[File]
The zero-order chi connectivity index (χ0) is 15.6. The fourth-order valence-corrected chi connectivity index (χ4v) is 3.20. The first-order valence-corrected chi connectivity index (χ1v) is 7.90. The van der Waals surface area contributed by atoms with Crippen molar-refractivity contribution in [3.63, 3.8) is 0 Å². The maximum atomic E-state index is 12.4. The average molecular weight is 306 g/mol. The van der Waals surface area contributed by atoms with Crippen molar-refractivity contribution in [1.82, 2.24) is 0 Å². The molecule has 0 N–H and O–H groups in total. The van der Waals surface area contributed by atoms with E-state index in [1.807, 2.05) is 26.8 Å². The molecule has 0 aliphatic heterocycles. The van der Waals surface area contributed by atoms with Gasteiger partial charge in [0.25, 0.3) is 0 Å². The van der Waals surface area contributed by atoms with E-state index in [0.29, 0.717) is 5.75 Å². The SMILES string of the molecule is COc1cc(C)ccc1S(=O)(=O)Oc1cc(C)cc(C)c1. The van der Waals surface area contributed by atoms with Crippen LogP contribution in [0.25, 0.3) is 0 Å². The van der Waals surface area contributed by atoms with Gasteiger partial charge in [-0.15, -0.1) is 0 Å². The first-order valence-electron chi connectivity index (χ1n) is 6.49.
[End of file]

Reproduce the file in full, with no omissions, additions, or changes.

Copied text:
The zero-order chi connectivity index (χ0) is 15.6. The fourth-order valence-corrected chi connectivity index (χ4v) is 3.20. The first-order valence-corrected chi connectivity index (χ1v) is 7.90. The van der Waals surface area contributed by atoms with Crippen molar-refractivity contribution in [3.63, 3.8) is 0 Å². The maximum atomic E-state index is 12.4. The average molecular weight is 306 g/mol. The van der Waals surface area contributed by atoms with Crippen molar-refractivity contribution in [1.82, 2.24) is 0 Å². The molecule has 0 N–H and O–H groups in total. The van der Waals surface area contributed by atoms with E-state index in [1.807, 2.05) is 26.8 Å². The molecule has 0 aliphatic heterocycles. The van der Waals surface area contributed by atoms with Gasteiger partial charge in [0.25, 0.3) is 0 Å². The van der Waals surface area contributed by atoms with E-state index in [0.29, 0.717) is 5.75 Å². The SMILES string of the molecule is COc1cc(C)ccc1S(=O)(=O)Oc1cc(C)cc(C)c1. The van der Waals surface area contributed by atoms with Crippen LogP contribution in [0.25, 0.3) is 0 Å². The van der Waals surface area contributed by atoms with Gasteiger partial charge in [-0.15, -0.1) is 0 Å². The first-order valence-electron chi connectivity index (χ1n) is 6.49.